The Times Leader of Pennsylvania ran an interesting article — citing an unnamed research study — arguing poor children in the urban core are more likely than their richer peers to grow up obese, yet malnourished.
FORT WORTH, Texas — A study finds that obese children from poor families often don’t eat enough.
Researchers have long blamed childhood obesity and diabetes, especially in poor neighborhoods, on too much food and too little exercise.
But new findings from a San Antonio study point to another explanation: children living in poverty are obese in part because they don’t eat enough to meet the daily nutritional requirements needed for cell function and metabolism.
A 9-year-old should consume 1,400 to 2,200 calories daily to sustain growth, said Dr. Roberto Trevino, director of the nonprofit Social and Health Research Center. But in the study of 1,400 inner-city children, 44 percent were consuming less than 1,400 calories, and 33 percent were obese.
“They were not overeating,” Trevino said. “This study shows these kids were not eating enough, and when they did eat it was all the wrong things.”
Missing from the children’s diets were four key nutrients: calcium, magnesium, potassium and phosphorus. All play important roles, but magnesium is involved in more than 300 enzymatic reactions in the body that help to spur metabolism and cell function.
Even though we don’t have the full results of the study to analyze, we can still infer several key elements missing in the Times Leader’s analysis.
1. The poor children were likely fed using government welfare Food Stamps. There has long be a call for a more regulated Food Stamps program that would demand only healthy foods were eligible for purchase. Right now, parents can buy loads of sugary junk food with Food Stamps without repercussion or governmental oversight.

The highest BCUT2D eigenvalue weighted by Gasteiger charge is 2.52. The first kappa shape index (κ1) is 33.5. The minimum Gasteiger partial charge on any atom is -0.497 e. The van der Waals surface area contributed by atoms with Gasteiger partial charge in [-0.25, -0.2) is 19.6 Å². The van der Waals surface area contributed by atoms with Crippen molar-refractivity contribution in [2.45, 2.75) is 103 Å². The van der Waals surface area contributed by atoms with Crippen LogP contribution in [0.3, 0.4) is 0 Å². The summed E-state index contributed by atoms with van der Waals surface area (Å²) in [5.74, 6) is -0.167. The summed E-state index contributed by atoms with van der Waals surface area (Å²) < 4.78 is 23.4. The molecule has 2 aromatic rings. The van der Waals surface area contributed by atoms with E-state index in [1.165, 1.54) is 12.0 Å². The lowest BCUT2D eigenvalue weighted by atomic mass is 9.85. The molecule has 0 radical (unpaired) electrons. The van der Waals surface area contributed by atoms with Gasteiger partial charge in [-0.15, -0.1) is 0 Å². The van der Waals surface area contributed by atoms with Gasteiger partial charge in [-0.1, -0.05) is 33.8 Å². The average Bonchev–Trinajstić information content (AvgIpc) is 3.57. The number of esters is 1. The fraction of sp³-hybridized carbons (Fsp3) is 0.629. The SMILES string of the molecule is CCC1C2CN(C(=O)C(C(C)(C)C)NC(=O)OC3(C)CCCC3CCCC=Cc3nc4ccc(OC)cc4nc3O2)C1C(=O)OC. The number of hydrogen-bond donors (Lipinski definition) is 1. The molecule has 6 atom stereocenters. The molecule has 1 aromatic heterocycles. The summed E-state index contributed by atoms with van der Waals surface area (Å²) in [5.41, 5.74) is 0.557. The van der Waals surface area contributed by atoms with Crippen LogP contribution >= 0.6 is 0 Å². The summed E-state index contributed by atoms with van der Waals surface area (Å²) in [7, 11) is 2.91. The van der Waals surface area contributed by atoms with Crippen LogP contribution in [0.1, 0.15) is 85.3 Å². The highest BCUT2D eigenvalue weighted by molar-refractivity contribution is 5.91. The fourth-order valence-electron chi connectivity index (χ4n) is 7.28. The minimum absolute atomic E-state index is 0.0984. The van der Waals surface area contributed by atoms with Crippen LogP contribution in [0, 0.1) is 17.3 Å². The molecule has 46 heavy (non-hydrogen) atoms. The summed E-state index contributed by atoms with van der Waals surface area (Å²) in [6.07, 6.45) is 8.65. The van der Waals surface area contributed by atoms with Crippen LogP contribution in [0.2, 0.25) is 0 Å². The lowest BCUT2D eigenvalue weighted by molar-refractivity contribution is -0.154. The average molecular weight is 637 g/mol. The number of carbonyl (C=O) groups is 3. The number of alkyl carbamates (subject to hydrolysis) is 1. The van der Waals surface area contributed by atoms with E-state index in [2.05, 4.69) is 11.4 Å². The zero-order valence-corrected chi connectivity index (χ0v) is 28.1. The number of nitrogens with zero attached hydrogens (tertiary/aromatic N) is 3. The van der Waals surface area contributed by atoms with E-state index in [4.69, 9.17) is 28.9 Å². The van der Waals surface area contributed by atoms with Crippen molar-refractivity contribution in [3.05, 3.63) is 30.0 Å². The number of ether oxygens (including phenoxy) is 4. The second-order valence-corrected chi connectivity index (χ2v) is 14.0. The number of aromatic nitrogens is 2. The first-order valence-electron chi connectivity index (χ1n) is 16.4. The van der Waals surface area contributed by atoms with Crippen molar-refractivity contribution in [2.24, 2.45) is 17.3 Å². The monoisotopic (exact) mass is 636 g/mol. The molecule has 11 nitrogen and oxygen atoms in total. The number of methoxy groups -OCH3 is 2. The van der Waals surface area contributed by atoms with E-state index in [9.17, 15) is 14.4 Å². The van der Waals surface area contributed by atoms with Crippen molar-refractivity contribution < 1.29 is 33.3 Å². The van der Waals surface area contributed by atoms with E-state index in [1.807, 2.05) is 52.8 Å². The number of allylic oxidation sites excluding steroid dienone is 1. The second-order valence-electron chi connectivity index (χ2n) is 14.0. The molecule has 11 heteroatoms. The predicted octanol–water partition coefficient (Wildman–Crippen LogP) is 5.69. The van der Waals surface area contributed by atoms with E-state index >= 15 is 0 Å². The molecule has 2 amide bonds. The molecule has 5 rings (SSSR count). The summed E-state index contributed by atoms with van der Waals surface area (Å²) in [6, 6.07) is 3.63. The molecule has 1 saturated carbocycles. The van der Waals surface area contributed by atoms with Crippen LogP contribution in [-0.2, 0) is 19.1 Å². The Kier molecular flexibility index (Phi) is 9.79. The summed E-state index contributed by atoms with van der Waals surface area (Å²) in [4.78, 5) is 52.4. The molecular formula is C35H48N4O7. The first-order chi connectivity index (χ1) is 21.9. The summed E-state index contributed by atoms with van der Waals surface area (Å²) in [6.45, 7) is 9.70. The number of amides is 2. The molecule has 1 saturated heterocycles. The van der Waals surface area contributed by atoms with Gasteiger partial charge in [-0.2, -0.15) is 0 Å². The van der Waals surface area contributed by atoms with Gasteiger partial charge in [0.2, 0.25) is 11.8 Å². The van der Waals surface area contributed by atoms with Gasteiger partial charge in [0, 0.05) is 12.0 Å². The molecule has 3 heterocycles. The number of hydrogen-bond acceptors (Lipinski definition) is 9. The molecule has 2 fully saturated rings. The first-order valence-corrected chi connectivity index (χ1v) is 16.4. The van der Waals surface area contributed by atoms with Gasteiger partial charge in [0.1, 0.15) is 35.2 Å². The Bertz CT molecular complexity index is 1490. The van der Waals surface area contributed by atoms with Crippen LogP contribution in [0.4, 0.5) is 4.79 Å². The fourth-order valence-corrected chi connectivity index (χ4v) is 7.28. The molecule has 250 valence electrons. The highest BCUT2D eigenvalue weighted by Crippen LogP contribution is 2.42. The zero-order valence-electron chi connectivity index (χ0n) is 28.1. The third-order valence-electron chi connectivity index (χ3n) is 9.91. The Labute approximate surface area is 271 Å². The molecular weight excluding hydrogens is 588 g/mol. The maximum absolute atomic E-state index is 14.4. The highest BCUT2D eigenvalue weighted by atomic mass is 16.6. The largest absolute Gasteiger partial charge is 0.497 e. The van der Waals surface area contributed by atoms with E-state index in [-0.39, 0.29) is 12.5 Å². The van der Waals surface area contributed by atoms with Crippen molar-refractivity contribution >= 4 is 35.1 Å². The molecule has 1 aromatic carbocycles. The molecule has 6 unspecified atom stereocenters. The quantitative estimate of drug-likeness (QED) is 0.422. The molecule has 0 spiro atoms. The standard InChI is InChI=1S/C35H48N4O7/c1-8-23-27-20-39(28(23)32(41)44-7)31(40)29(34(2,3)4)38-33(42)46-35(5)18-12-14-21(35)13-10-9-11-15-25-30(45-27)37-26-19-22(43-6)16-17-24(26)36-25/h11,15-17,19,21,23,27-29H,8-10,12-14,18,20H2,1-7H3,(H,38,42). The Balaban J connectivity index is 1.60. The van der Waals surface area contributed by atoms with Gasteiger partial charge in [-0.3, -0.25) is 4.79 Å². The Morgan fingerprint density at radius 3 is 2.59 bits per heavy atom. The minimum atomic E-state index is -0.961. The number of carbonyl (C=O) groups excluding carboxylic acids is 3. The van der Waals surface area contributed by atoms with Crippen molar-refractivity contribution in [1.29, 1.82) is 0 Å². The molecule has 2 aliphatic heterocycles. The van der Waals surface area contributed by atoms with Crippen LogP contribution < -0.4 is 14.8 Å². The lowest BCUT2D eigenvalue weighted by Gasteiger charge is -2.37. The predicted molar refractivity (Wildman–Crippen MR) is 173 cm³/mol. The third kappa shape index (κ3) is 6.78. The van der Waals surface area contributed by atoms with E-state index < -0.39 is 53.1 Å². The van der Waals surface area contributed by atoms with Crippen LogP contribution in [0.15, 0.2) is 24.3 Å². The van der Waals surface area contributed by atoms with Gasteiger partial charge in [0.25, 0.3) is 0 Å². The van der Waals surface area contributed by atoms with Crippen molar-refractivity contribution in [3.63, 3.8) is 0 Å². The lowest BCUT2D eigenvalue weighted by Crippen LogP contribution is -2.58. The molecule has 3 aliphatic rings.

2. Because the poor children are eating the wrong foods — and they’re getting fatter while being malnourished — it is obvious the parents purchasing the food have no idea how to independently construct a healthy meal. Why is the government giving parents the means to poison their children with mass-marketed food that is slowly killing the kids and giving them Type II Diabetes?
3. The poor children need direct government intervention to save their lives because their parents are not feeding them the right foods.
Here are my suggestions to remedy the problem:
1. Revoke the Food Stamps program. Free choice and free will are not winning the future welfare days of poor children in the urban core.
2. Cut the poor decision-making skills of the parents out of the loop of the welfare of their children and replace poorly exercised healthy eating skills with mandatory classes for kids and their parents that teaches the why and the how of good eating habits.
3. Create a National Home Food Service that will replace Food Stamps by delivering a month’s worth of meals at a time to Welfare families. Each meal is pre-planned and approved by the government just like school lunches: No government cheese included. If you cannot provide for your children, the price you pay is the loss of selection in food choices and in determining what is and is not appropriate to place in your mouth and in your child’s mouth.
What do you think?
How would you solve the problem of poor children growing up in the urban core overweight and malnourished?